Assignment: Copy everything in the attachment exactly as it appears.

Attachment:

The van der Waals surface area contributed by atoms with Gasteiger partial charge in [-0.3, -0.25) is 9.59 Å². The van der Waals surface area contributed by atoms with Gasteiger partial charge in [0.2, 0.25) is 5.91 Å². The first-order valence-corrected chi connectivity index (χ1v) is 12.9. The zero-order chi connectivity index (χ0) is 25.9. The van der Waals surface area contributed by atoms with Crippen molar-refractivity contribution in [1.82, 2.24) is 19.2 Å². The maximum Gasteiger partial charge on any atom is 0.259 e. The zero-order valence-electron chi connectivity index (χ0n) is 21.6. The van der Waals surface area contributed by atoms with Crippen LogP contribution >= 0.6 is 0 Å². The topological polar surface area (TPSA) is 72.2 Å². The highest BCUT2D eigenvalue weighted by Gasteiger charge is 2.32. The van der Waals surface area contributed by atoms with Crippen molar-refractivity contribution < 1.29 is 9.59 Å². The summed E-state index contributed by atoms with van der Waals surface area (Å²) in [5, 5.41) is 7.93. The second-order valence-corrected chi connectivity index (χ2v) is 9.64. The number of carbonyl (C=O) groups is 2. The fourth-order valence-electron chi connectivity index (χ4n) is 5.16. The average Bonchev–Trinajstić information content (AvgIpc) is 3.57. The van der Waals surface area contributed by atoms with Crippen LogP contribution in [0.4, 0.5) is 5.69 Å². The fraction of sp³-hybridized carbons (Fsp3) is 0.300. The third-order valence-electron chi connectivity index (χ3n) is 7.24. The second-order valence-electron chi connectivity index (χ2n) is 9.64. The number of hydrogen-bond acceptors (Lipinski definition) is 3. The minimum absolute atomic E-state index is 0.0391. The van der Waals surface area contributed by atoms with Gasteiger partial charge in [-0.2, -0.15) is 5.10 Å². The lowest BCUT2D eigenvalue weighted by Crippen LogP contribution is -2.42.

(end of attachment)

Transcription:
The van der Waals surface area contributed by atoms with Gasteiger partial charge in [-0.3, -0.25) is 9.59 Å². The van der Waals surface area contributed by atoms with Gasteiger partial charge in [0.2, 0.25) is 5.91 Å². The first-order valence-corrected chi connectivity index (χ1v) is 12.9. The zero-order chi connectivity index (χ0) is 25.9. The van der Waals surface area contributed by atoms with Crippen molar-refractivity contribution in [1.82, 2.24) is 19.2 Å². The maximum Gasteiger partial charge on any atom is 0.259 e. The zero-order valence-electron chi connectivity index (χ0n) is 21.6. The van der Waals surface area contributed by atoms with Crippen LogP contribution >= 0.6 is 0 Å². The topological polar surface area (TPSA) is 72.2 Å². The highest BCUT2D eigenvalue weighted by Gasteiger charge is 2.32. The van der Waals surface area contributed by atoms with Crippen molar-refractivity contribution < 1.29 is 9.59 Å². The summed E-state index contributed by atoms with van der Waals surface area (Å²) in [5, 5.41) is 7.93. The second-order valence-corrected chi connectivity index (χ2v) is 9.64. The number of carbonyl (C=O) groups is 2. The fourth-order valence-electron chi connectivity index (χ4n) is 5.16. The average Bonchev–Trinajstić information content (AvgIpc) is 3.57. The van der Waals surface area contributed by atoms with Crippen LogP contribution in [0.4, 0.5) is 5.69 Å². The fraction of sp³-hybridized carbons (Fsp3) is 0.300. The third-order valence-electron chi connectivity index (χ3n) is 7.24. The second-order valence-electron chi connectivity index (χ2n) is 9.64. The number of hydrogen-bond acceptors (Lipinski definition) is 3. The minimum absolute atomic E-state index is 0.0391. The van der Waals surface area contributed by atoms with Gasteiger partial charge in [-0.2, -0.15) is 5.10 Å². The lowest BCUT2D eigenvalue weighted by Crippen LogP contribution is -2.42.